consider the Subject of Weights and Measures; 24 June, 1819. 2. Second Report of the same Commissioners; 13 July, 1820. 3. Third Report of the same Commissioners; 31 March, 1821. 4. Report of the Select Committee appointed to consider of the
several Reports which have been laid before the House of Com
mons, relating to Weights and Measures; 28 May, 1821. 5. Manuel Pratique et Elémentaire des Poids et Mesures, des
Monnaies, et du Calcul Décimal. Par S. A. Tarbé, Chef de
Division au Ministère des Manufactures et du Commerce ; 1813. 6. The Universal Cambist and Commercial Instructor; being a full
and accurate Treatise on the Exchanges, Monies, Weights, and Measures of all trading Nations, and their Colonies. By P.
Kelly, LL.D. The Second Edition. 4to. 1821. No political theorist
, from Plato downwards, has forgotten to enact, in the formation of ideal states, one coinmon Weight and Measure; and no practical statesman seems to have considered it a matter of insuperable difficulty in the execution. In the English history, laws to this effect are found as early as Edgar. That they had been of little avail may be concluded from its having been found necessary to declare in Magna Charta, cap. 25—' one measure of wine shall be throughout our realm, and one measure of ale, and one measure of corn, that is to say, the quarter of London. And it shall be of weights as it is of measures.'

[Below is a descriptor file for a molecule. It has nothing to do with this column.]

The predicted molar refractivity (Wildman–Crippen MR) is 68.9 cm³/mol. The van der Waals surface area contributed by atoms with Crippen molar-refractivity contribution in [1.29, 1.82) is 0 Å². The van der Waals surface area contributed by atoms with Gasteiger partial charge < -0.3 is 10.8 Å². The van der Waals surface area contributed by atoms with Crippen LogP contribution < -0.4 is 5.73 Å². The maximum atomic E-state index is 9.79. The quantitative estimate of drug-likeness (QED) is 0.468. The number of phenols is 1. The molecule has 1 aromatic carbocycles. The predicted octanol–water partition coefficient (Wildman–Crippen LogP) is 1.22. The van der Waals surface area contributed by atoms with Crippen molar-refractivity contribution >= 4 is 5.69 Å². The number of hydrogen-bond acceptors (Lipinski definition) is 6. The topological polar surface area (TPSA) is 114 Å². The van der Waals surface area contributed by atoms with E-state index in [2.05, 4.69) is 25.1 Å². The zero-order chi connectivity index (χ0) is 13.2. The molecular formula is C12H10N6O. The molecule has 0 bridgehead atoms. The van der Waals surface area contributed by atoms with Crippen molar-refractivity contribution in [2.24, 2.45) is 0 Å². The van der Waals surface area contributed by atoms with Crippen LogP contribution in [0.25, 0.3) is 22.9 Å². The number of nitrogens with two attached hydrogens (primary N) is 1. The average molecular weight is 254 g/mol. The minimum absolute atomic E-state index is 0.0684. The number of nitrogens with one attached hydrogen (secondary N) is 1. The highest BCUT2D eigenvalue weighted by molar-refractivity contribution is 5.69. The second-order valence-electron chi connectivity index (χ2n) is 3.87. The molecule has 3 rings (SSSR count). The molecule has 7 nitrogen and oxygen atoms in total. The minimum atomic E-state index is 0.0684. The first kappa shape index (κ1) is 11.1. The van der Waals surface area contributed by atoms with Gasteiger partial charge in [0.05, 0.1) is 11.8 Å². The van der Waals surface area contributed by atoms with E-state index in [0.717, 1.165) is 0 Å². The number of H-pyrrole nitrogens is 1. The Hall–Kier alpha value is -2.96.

During the six hundred years which have elapsed since that period, it is singular that scarcely any ten have passed without some new law having been enacted by parliament, prescribing the